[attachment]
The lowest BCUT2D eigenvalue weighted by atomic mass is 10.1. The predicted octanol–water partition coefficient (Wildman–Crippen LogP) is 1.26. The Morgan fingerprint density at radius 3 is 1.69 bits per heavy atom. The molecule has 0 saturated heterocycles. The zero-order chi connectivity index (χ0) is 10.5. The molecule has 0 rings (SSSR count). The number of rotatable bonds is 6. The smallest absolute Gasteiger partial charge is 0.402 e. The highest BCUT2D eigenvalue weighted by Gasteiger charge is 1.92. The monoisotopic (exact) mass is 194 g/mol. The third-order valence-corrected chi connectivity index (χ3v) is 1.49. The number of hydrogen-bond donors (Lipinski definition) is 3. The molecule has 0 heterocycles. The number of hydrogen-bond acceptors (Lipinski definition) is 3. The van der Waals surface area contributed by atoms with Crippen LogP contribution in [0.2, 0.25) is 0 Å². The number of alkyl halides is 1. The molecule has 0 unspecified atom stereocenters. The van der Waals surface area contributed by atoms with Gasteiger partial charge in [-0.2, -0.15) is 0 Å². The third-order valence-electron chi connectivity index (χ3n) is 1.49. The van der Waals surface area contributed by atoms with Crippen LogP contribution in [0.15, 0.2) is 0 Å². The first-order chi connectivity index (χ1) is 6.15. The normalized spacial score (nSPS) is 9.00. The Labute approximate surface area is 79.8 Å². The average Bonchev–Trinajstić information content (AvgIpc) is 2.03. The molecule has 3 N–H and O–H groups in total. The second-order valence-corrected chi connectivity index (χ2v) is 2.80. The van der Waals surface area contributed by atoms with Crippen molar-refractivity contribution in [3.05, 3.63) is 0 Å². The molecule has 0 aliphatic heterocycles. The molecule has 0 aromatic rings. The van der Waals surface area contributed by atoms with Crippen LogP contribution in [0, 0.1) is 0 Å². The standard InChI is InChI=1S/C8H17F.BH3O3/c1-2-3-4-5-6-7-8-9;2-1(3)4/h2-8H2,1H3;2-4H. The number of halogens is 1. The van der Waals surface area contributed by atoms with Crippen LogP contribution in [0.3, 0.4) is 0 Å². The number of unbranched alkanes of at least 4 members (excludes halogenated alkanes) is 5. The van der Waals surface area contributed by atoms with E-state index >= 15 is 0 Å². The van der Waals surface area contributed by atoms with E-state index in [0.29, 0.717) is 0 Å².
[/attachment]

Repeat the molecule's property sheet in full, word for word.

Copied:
The lowest BCUT2D eigenvalue weighted by atomic mass is 10.1. The predicted octanol–water partition coefficient (Wildman–Crippen LogP) is 1.26. The Morgan fingerprint density at radius 3 is 1.69 bits per heavy atom. The molecule has 0 saturated heterocycles. The zero-order chi connectivity index (χ0) is 10.5. The molecule has 0 rings (SSSR count). The number of rotatable bonds is 6. The smallest absolute Gasteiger partial charge is 0.402 e. The highest BCUT2D eigenvalue weighted by Gasteiger charge is 1.92. The monoisotopic (exact) mass is 194 g/mol. The third-order valence-corrected chi connectivity index (χ3v) is 1.49. The number of hydrogen-bond donors (Lipinski definition) is 3. The molecule has 0 heterocycles. The number of hydrogen-bond acceptors (Lipinski definition) is 3. The van der Waals surface area contributed by atoms with Crippen LogP contribution in [0.2, 0.25) is 0 Å². The number of alkyl halides is 1. The molecule has 0 unspecified atom stereocenters. The van der Waals surface area contributed by atoms with Gasteiger partial charge in [-0.2, -0.15) is 0 Å². The third-order valence-electron chi connectivity index (χ3n) is 1.49. The van der Waals surface area contributed by atoms with Crippen LogP contribution in [0.15, 0.2) is 0 Å². The first-order chi connectivity index (χ1) is 6.15. The normalized spacial score (nSPS) is 9.00. The Labute approximate surface area is 79.8 Å². The average Bonchev–Trinajstić information content (AvgIpc) is 2.03. The molecule has 3 N–H and O–H groups in total. The second-order valence-corrected chi connectivity index (χ2v) is 2.80. The van der Waals surface area contributed by atoms with Crippen molar-refractivity contribution in [3.05, 3.63) is 0 Å². The molecule has 0 aliphatic heterocycles. The molecule has 0 aromatic rings. The van der Waals surface area contributed by atoms with Crippen LogP contribution in [0, 0.1) is 0 Å². The standard InChI is InChI=1S/C8H17F.BH3O3/c1-2-3-4-5-6-7-8-9;2-1(3)4/h2-8H2,1H3;2-4H. The number of halogens is 1. The van der Waals surface area contributed by atoms with Crippen LogP contribution in [0.3, 0.4) is 0 Å². The number of unbranched alkanes of at least 4 members (excludes halogenated alkanes) is 5. The van der Waals surface area contributed by atoms with E-state index >= 15 is 0 Å². The van der Waals surface area contributed by atoms with E-state index in [0.29, 0.717) is 0 Å².